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Re: Re: hitting the ball to the opposite side of the feild


Posted by: tom.guerry (tom.guerry@kp.org) on Wed Jul 6 09:56:37 2005


Donny-
As you know this an area I am interested in.I think it is best illuminated with comparison across skills,especially by comparison and contrast with golf.In the case of golf,Bobby Jones "old fashioned" but extremely comprehensive approach based in part on very detailed viseoanalysis is the most enlightening.

"Modern" golf with hot equipment has drifted toward "oversimplifying" the mechanics with the "single plane" swing becoming ever more popular so you can bomb the ball almost 400 yards and then make do if you have given up a little accuracy.This single plane swing is based on a large amount of separation of torso but on minimizing "plane transition".

The best way I have figured of making sense of this is to think of the loading in terms of two simple motions as Jones did. The backswing consists of the counterrotation/twist/turning/coil of the body back,AND it consists of a lifting action with the arms.The single plane swing controls and limits the "lift" component.

Jones used fairly minimal coil/separation,but very pronounced "lift" which is why he recommended that the club point well to the right (righty) of the target at the top and that it was OK for the club to go well past parallel with a fairly loose grip.

This "lift" portion of the swing is similar to how the tilitng of the bat is used in hitting to accentuate the arm action in a way that quickens the swing without lengthening it by excessive backswing/lengthening.

In hitting.ideally,the swing is shortened by the short swing radius and quick coil rather than lots of coil is enhanced by good arm action.

The shorter the swing radius,the more you need to have the THT,CHP and BHT to have quick consistent bathead acceleration and timing.A grip that allows top hand slippage is also required to allow optimization of both loading and unloading.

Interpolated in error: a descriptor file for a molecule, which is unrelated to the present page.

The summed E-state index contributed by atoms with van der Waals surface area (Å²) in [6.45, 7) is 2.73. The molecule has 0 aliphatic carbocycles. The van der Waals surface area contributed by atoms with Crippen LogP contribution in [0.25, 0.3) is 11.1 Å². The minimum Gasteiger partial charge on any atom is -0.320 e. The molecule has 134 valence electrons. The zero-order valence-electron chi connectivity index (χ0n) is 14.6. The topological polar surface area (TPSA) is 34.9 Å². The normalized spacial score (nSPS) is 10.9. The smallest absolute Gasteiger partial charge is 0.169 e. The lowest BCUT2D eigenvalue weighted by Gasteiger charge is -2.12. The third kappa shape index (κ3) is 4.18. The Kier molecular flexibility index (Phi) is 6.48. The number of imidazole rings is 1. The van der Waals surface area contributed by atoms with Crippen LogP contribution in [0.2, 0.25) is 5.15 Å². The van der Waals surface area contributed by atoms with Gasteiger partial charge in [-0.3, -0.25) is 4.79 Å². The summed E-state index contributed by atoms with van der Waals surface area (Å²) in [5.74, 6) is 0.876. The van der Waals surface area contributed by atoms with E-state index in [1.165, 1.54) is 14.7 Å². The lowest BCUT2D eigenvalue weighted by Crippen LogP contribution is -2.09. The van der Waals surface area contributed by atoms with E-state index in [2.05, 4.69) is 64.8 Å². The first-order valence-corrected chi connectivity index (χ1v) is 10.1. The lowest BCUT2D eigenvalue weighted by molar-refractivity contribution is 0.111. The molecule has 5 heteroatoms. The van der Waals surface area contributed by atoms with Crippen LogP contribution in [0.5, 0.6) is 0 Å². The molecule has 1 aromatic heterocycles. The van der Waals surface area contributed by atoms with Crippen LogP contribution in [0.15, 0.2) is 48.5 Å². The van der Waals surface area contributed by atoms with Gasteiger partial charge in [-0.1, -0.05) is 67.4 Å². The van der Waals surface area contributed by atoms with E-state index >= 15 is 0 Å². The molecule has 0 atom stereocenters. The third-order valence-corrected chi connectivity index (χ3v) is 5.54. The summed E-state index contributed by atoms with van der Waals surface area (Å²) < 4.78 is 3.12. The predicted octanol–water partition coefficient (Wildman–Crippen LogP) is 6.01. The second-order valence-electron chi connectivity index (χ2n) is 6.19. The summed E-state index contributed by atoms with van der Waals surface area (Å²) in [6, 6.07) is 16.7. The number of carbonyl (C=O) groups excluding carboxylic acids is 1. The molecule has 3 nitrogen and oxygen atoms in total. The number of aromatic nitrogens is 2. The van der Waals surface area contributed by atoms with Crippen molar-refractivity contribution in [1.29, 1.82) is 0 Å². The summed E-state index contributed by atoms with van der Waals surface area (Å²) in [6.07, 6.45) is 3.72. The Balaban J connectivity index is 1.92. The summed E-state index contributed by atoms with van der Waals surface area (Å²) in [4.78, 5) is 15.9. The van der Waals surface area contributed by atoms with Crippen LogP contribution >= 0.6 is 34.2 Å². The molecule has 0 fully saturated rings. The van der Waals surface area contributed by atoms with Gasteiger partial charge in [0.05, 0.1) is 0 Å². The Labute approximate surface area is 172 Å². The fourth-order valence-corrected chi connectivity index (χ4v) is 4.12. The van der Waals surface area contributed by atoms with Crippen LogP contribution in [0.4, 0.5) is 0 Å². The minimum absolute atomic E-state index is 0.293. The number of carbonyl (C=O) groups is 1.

One of the biggest helpful understandings that can come from golf once plane transition is understood,is that the short qick swing which allows you to wait on the ball,then execute with minimal timing error while developing adequate maximum batspeed also can maximize a good contact zone by having the bathead get to high speed very early in the swing plane (so called "early batspeed",early in terms of early after unloading has started and early into the swing plane,BUT late in terms of it allows you to wait on the ball before unloading).

Then you have a good window of contact angles where the ball is hit hard and stays fair.

This needs to be understod in terms of what the swing plane/disc looks like while unloading.Optimized quick coiling of the body is what sets this ideal plane up.It needs to be thought of interms of the usual way the golf swing plane is presented with the added understanding about "plane transition"-that is the club is in a different plane as the lifting part of the backswing/coil is executed,then comes back to the desired plane as the final quick body load/stretch is maxed out in the downswing ("xfactor stretch").

When the bat is swung with the desired quickness (swing radius that is onthe short side) in the desired plane (with the desired acceleration characteristics) THEN you will see the desried "hiding of the hands" and "THT" that Jack describes. This is most analagous to the desired plane in golf which is the OPPOSITE of "swinging over the top".

Another way to encourage this swing is what is analagous to "never crossing the line" (not going over the top in golf).

Videomotionanalyis would be much simpler if the computer aided tools were used to demonstrate the orientation of the swing plane from lag to contact and the bathead speed within this plane.

The short swing also requires the belly-up setup and the handpath hook mechanics for middle in (BHT).

One benefit of the tradiitonal attempt to teach going to the opposite field is if by trial and error the palyer learns good body coil and connection dynamics in the desired swing plane.If you do not understand this,however, you just get the inside out hands ahead/disconnection type action to make the coach happy.

As long as you have this undesired swing plane,you will have a tendency to cast and hitaround the ball which makes it hard to cover both sides of the plate with authority (even when you are looking in OR out on a particular pitch).

This was the HUGE advantage that John Elliott saw with JAck's mechanics. Now he has a swing plane that permits him to drive the inside and the outside ball with authority.He can wait on the pitch,the depth of the contact point for inside/out is compressed and he can hit in OR out up the middle (or "gap to gap") hard and with a big margin for error.

Teaching approach is same as in golf.Learn body action with handpath controlled (CHP drill or bat on deltoid). Learn how to control front side (add BHT) learn to optimize with back arm/top hand ("THT").


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